The police officer who did the first scope of the crime scene where Oscar Pistorius shot Reeva Steenkamp did not notice the toilet where she was shot had no window.

This emerged in Pistorius's murder trail in the High Court in Pretoria where former Boschkop police station commander Giliam van Rensburg faced his first round of cross-examination by Barry Roux, SC, for Pistorius.

He said when he went into Pistorius's bedroom he saw the curtains were open and he moved a silver fan to get on to the balcony.

He and Warrant Officer Hilton Botha had followed a trail of blood up the stairs and into the bedroom.

Van Rensburg and Botha have since resigned from the SA Police Service.

Botha was replaced as investigating officer as questions were raised over his handling of the investigation.

Van Rensburg is now a sports coach after he resigned in December.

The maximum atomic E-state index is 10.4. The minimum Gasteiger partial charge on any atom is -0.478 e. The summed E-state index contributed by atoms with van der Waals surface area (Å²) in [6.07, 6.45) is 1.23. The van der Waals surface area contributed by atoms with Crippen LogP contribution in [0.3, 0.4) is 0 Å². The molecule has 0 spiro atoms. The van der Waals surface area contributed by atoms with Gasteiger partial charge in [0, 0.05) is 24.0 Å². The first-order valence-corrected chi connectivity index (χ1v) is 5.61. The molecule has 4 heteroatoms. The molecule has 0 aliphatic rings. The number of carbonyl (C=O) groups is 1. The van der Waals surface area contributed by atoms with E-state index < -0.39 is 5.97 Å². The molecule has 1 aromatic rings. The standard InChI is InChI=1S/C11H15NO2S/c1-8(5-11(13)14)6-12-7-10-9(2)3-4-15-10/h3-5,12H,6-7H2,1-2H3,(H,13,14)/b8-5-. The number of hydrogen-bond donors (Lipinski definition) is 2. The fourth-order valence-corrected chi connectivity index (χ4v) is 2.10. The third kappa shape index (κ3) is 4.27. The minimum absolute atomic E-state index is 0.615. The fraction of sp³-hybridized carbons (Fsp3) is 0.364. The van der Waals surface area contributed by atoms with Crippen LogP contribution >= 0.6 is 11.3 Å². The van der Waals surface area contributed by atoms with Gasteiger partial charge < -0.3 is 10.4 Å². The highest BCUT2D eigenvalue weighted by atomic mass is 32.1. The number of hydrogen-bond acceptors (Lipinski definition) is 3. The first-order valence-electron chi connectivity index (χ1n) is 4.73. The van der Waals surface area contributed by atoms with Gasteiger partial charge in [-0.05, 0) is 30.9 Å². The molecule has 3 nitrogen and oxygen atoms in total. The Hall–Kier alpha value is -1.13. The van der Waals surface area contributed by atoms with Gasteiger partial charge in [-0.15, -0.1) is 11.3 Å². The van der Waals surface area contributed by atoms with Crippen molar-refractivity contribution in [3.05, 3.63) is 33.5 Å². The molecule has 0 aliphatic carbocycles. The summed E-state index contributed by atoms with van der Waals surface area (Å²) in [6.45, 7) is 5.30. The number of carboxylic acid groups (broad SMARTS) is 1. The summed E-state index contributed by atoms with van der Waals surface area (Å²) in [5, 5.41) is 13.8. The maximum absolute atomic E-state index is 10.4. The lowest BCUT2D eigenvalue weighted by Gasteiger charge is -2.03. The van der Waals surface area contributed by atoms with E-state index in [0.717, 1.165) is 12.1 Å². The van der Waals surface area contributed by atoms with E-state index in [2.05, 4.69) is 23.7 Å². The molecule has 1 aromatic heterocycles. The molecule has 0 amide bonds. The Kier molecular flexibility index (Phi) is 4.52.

The positioning of the fan and the curtains may form part of cross-examination to corroborate Pistorius's version that he moved it inside from the balcony before the shooting.

Pistorius said during his bail application he feared there might be an intruder in the bathroom when he heard a noise in the early hours of February 14, 2013.

Workmen had been over and he had seen a ladder against the wall previously, Pistorius said at the bail application.

Pistorius said he shot through the toilet door in the bathroom, and later realised he had killed Steenkamp.

She had been spending the night.

He bashed at the door with a cricket bat to free her and took her downstairs where she died.

Van Rensburg said earlier he had arrived at Pistorius's home at 3.45am after coming from an armed robbery elsewhere.